The OTLA experience is designed for professionals currently serving Oregon’s tourism and hospitality industries. Interested program participants should have supervisory, managerial, or executive responsibilities in either the private or public sector. Applications from industry professionals who will soon be responsible for similar levels of responsibility are also encouraged to apply for the academy program. The strategic imperatives outlined above will serve as the program’s core themes each year. Each theme will receive focus as a part of four multi-day experiential learning programs designed to provide academy participants with comprehensive educational experiences. Each year, 20 academy participants will immerse themselves in the academy’s professional development curriculum alongside industry experts and facilitators.
For more information on the Oregon Tourism Leadership Academy, visit www.Oregonrla.org/OTLA.
If you’re a cancer patient and your doctor says, “Your best hope for a cure is in another city,” your first thought may be, “Where am I going to stay and how am I going to pay for it?”
The American Cancer Society can help. The Society works together with hotels through its Hotel Partners Program to provide complimentary rooms to cancer patients who need to travel out of town to receive treatment. In 2018, more than 211 patients were served through the Hotel Partners Program with nearly 921 nights through participating hotels in Oregon. Though we have great support from numerous partners, last year approximately 247 requests went unmet in the Oregon area - which is why the Society is seeking hotel partners throughout Oregon to help fill the need for free lodging for cancer patients.
The American Cancer Society is proud to partner with and recognize the following Oregon Restaurant and Lodging Association Members:
Hotels that partner with the American Cancer Society show a commitment to their communities and to patients struggling with cancer. They can be proud that their hotels are taking an active role in the fight against cancer. “I learned firsthand how difficult it can be on cancer patients that need to travel for treatments when my best friend in Bend, Oregon was diagnosed with cancer several years ago. Being in the hotel business I was able to offer complimentary accommodations when he visited OHSU. My thoughts quickly went to those that do not have a connection or friend in the hotel business, what do they do? When I learned that the American Cancer Society offered a program to assist those patients, the Duniway was eager to partner.” - Ryan Kunzer (GM, The Duniway)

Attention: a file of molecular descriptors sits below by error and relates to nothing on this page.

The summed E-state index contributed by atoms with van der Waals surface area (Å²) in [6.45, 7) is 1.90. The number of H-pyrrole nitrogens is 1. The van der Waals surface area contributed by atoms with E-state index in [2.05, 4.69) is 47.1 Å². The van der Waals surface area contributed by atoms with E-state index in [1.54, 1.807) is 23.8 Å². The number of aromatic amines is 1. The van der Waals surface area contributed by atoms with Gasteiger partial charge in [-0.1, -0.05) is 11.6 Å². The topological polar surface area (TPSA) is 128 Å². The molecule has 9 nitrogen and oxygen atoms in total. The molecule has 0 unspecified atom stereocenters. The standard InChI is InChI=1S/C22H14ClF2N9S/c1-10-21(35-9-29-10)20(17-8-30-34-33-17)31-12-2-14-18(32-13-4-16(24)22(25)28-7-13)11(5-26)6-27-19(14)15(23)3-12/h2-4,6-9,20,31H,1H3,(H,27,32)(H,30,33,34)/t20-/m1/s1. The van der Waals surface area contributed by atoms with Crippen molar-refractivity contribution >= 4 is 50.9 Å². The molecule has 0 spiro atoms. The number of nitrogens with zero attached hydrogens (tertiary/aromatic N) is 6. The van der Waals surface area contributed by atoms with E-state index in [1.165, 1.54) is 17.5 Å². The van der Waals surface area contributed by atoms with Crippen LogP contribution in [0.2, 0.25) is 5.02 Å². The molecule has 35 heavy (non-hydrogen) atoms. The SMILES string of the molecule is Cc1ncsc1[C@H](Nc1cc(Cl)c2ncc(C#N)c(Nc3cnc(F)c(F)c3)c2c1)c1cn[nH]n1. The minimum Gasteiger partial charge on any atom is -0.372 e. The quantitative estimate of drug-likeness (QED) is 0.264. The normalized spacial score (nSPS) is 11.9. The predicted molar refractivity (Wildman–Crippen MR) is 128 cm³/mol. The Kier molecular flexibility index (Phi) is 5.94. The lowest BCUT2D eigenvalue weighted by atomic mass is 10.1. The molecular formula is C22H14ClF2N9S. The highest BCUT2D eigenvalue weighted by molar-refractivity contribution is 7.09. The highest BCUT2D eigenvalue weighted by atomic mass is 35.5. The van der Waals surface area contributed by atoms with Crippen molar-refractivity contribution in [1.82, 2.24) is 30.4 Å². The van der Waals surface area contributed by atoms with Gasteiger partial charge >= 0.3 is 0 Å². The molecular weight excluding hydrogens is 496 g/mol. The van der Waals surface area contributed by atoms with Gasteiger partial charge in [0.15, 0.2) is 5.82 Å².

“Defeating Cancer is a global challenge, fought locally. Along with many hotel partners here in Portland, we are honored to support the families of patients as they go through what must be one of the most stressful times of their lives.” - Alex Dawes (GM, Embassy Suites Downtown Portland). Dawes, Embassy Suites in Downtown Portland, General Manager, is also demonstrating his commitment to the fight against cancer by participating in the 2019 Real Men Wear Pink campaign. “Making Strides Against Breast Cancer and the Real Men Wear Pink campaigns are all about ensuring ongoing awareness and having some fun at the same time.”
The American Cancer Society is seeking additional hotel partners for the program. If you are interested in partnering to provide complimentary rooms for cancer patients or have an executive interested in participating in the Real Men Wear Pink campaign, please contact Courtney Clark at email@example.com or 503.795.3971.
For information about American Cancer Society programs and services, including lodging, please visit Cancer.org or call 1-800-227-2345.
[updated December 2019]
A federal spending bill passed in 2018 abolished a 2011 regulation prohibiting tip pooling; managers can now require that servers share tips with kitchen staff in states where employers do not take a tip credit. This change allows tip sharing among both customarily and non-customarily tipped employees in Oregon, including dishwashers and cooks. Managers, supervisors, and owners cannot participate in the tip sharing. A proposed rule to implement the change has been released as of October 7, 2019; comments were due by December 9, 2019.